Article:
Active Patterns: Partial Application
- Active Patterns: Pattern Matching
- Active Patterns: Single Total (|A|)
- Active Patterns: Single Total With Params (|A|) x
- Active Patterns: Partial Application
- Active Patterns: Single Partial (|A|_|)
- Active Patterns: Single Partial With Params (|A|_|) x
- Active Patterns: Multi-Case (|A|B|)
- Active Patterns : Choices and Nesting
This post was supposed to be about Partial Active Patterns, but before we get to that, I want to take a small diversion to cover Partial Application of Active Patterns (which is a completely different thing). Confused? Don’t worry. Read on.
I’ve described Partial Application in detail here and here, so I’m going to assume that you know how it works for regular functions. Please read those two posts if you are in any doubt.
Partial Application was raised in a question from Shawn Martin regarding this post.
what might be the best way(s) to turn SpecialCharacterCount in this post into the hard-coded SpecialCharacterCount from the previous post? In other words, do partial application.
Coincidentally Anthony Brown (@bruinbrown93) had tweeted on the same topic.
You can also partially apply your active patterns. E.g. let (|ExclamationMarkCount|) = (|SpecialCharacterCount|) “!”
So, let’s cover partial application of active patterns.
Recall our active pattern for counting occurrences of characters in a string.
let (|SpecialCharacterCount|) (characters: string) (str: string) = str.ToCharArray() |> Array.filter (fun c -> characters.Contains(c.ToString())) |> Array.length
In addition to the parameter ‘str’ for the string that we’ll search, we have a parameter ‘characters’ containing the characters that we’ll search for. We can use this, and the magic of partial application to create other Active Patterns that have the characters baked in, so we don’t need to provide them as an extra argument.
let (|CountDollars|) = (|SpecialCharacterCount|) “$”
We can use CountDollars just like any Active Pattern, but it’s hardwired to search for the ‘$’.
let describeString (s: string) = match s with | CountDollars d when d > 5 -> "%d is more than 5 Bucks" | CountDollars 4 -> "That's 4 Bucks" | CountDollars d -> "Just %d Dollars" d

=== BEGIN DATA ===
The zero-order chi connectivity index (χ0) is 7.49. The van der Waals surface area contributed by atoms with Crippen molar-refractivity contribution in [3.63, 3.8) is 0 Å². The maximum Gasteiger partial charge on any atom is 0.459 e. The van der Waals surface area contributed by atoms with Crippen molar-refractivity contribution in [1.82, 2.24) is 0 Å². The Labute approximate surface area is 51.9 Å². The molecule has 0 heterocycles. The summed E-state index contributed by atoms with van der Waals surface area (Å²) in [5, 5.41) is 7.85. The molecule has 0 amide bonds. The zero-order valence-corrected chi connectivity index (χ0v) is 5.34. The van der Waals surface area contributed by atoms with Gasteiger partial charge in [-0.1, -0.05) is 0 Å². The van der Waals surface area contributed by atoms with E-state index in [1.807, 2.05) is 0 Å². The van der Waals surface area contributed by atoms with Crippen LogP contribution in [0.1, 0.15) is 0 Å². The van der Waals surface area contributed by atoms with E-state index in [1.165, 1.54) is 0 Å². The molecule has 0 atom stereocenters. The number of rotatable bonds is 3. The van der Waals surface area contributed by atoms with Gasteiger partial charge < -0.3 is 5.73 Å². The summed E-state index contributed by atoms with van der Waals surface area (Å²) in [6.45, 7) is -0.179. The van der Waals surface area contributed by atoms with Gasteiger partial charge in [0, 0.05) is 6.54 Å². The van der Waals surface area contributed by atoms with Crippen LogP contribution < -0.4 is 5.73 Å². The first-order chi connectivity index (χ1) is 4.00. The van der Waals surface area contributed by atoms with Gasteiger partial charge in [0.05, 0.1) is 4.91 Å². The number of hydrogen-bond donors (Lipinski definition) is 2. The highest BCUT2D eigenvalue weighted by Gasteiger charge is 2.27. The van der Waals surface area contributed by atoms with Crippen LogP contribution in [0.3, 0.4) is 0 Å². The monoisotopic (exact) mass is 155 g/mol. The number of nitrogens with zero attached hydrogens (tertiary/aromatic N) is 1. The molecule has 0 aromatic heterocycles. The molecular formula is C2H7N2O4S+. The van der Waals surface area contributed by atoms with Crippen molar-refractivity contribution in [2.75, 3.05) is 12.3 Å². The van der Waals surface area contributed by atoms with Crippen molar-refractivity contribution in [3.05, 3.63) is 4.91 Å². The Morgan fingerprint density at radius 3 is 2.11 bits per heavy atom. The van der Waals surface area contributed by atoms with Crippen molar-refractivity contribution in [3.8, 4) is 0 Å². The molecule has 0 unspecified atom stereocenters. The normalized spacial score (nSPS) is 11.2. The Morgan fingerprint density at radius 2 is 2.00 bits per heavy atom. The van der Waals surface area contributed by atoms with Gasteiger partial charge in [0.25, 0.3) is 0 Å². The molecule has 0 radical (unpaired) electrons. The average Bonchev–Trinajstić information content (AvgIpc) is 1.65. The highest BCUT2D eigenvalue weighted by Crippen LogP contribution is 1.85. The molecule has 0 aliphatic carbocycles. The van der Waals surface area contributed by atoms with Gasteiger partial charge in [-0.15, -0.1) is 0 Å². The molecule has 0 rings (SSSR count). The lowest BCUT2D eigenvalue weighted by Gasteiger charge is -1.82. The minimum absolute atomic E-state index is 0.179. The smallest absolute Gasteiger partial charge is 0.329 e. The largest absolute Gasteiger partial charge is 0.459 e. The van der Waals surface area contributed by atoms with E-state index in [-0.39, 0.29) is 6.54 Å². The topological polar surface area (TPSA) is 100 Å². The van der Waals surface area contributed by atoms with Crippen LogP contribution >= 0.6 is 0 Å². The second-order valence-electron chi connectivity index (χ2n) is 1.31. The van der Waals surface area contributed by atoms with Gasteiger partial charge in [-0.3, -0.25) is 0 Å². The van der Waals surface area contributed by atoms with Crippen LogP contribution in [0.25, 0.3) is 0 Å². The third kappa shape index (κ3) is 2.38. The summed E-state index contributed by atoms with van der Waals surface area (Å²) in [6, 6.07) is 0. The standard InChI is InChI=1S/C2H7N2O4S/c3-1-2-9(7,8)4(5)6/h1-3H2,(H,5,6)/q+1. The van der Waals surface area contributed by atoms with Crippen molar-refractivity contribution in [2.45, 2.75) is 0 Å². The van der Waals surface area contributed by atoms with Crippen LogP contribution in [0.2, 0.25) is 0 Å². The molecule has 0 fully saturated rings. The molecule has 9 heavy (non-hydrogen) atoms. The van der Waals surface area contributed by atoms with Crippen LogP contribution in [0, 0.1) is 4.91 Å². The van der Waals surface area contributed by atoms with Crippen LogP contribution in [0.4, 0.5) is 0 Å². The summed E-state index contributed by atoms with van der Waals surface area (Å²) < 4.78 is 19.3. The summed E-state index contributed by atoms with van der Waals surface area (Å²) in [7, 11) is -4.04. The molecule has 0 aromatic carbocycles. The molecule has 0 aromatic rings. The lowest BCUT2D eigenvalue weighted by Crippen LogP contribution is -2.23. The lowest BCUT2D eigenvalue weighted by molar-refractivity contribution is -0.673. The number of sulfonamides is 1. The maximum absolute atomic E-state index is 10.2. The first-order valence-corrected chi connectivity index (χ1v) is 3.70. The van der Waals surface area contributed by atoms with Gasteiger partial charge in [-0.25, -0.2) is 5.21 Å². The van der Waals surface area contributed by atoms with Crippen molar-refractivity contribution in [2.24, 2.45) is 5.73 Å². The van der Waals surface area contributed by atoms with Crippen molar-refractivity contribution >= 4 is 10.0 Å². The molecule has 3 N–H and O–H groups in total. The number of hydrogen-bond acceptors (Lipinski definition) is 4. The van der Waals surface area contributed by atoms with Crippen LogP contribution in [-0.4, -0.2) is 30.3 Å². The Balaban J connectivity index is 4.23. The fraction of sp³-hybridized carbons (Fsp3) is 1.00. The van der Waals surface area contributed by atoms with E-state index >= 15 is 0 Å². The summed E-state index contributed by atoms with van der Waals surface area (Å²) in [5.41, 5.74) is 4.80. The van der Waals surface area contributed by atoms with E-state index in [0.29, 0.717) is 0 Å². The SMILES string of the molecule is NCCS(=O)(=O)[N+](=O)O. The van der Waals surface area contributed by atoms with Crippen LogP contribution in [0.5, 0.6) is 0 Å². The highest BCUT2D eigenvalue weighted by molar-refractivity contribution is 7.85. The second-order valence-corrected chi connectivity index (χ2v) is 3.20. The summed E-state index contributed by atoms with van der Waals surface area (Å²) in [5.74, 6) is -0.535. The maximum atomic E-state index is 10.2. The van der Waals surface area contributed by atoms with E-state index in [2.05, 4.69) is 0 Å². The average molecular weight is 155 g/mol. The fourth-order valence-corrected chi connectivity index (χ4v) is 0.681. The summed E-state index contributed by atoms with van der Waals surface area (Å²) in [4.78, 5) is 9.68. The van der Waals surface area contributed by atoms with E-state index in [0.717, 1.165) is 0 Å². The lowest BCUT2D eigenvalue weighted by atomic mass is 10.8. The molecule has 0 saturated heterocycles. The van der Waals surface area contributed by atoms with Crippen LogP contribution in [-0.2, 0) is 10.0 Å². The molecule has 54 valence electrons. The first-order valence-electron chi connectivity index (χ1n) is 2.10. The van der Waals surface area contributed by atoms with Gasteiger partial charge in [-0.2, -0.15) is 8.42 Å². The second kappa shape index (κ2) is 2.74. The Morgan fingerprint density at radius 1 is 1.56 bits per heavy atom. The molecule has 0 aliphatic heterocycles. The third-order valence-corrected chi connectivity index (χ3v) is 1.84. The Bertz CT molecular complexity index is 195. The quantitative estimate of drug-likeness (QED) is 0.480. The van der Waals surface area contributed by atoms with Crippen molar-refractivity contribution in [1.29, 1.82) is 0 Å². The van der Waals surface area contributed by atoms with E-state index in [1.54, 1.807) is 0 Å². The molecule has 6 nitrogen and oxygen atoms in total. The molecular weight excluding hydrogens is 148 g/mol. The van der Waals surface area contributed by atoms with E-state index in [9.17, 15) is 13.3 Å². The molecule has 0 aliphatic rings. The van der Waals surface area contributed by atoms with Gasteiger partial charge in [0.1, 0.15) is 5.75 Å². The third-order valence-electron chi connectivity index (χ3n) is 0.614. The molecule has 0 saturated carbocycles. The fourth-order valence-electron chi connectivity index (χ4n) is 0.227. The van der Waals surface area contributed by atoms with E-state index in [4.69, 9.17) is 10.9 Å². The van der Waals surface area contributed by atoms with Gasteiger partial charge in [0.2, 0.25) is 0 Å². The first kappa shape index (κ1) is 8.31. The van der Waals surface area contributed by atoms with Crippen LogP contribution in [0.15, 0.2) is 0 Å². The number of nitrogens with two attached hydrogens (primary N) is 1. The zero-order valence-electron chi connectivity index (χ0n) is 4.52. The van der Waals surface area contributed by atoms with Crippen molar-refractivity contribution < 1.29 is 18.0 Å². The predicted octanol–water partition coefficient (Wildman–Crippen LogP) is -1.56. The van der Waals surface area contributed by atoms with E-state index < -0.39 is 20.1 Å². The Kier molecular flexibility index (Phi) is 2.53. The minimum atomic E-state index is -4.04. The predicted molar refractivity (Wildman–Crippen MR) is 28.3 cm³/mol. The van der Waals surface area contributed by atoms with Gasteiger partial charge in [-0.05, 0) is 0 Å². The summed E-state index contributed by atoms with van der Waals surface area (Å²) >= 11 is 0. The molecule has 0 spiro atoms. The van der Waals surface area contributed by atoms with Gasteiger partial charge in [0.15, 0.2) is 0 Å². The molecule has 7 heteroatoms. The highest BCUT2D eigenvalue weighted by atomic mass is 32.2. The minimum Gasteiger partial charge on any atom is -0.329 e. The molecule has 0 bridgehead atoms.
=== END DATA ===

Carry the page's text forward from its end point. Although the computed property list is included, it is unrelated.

Creating more patterns that search for different characters is trivial
let (|CountStars|) = (|SpecialCharacterCount|) "*"
Now instead of counting dollars, we’ll be counting stars.
Yeah, I went there. Don’t judge me.
And, of course the argument to the original Active Pattern can contain multiple characters, and that still applies.
let (|CountCurrencies|) = (|SpecialCharacterCount|) "£$"
We can mix and match our original and newly minted patterns.
let describeString (str: string) = match str with | CountCurrency c when c > 3 -> "More than three currency symbols" | CountDollars d when d > 0 -> "There's at least one Dollar" | CountStars 2 -> "There are exactly two Stars " | SpecialCharacterCount "!%^&" s -> sprintf "I found %d special characters" s | _ -> str
The second topic I wanted to touch on before moving forward is Patterns. In the first post in the series I gave an introduction to Pattern Matching which has served us well in understanding the examples. It was however just the briefest of introductions, let’s dig a little deeper.
In the (|IsValid|) active pattern in this post I quietly slipped in something a little unusual. I used multiple Patterns within the same clause.
| UpperCaseCount u & LowerCaseCount l & SpecialCharacterCount s -> ...
For that clause to match all three of those patterns need to match. This makes sense, the ‘&’ represents ‘and’.
All of the patterns that you can use are described here so I won’t go into each in detail. I will briefly mention the ‘or’ pattern denoted by the ‘|’ operator, to give you a sense of what these patterns can do.
Take a look at this function.
let describeString (str: string) = match str with | CountDollars c | CountStars c when c > 5 -> sprintf "%d is more than 5 Dollars or Stars" c | _ -> str
If either CountDollars or CountStars returns a count of more than 5 then the first clause will match. If CountDollars returns more than 5 then c will hold it’s value. If not then there’s still the chance that CountStars will set the value of c. If neither are above 5 the clause in it’s entirety will fail. Note we’re not talking about the total of Dollars and Stars exceeding 5. Either Dollars or Stars must exceed 5 in it’s own right.
Literals can be used on both sides of the ‘|’ operator, but if a variable is used, it must be the same on both sides.
let describeString (str: string) = match str with | CountDollars c | CountStars c when c > 5 -> sprintf "%d Dollars or Stars, that's more than 5" c | CountDollars 2 | CountStars 10 -> "2 Dollars and 10 Stars" | _ -> str
The following is not valid for the ‘or’ pattern.
| CountDollars 2 | CountStars s -> sprintf "2 Dollars and %s Stars" s
I’ll leave you to play with the other patterns. In the next post we’ll get back to describing the different forms of Active Pattern.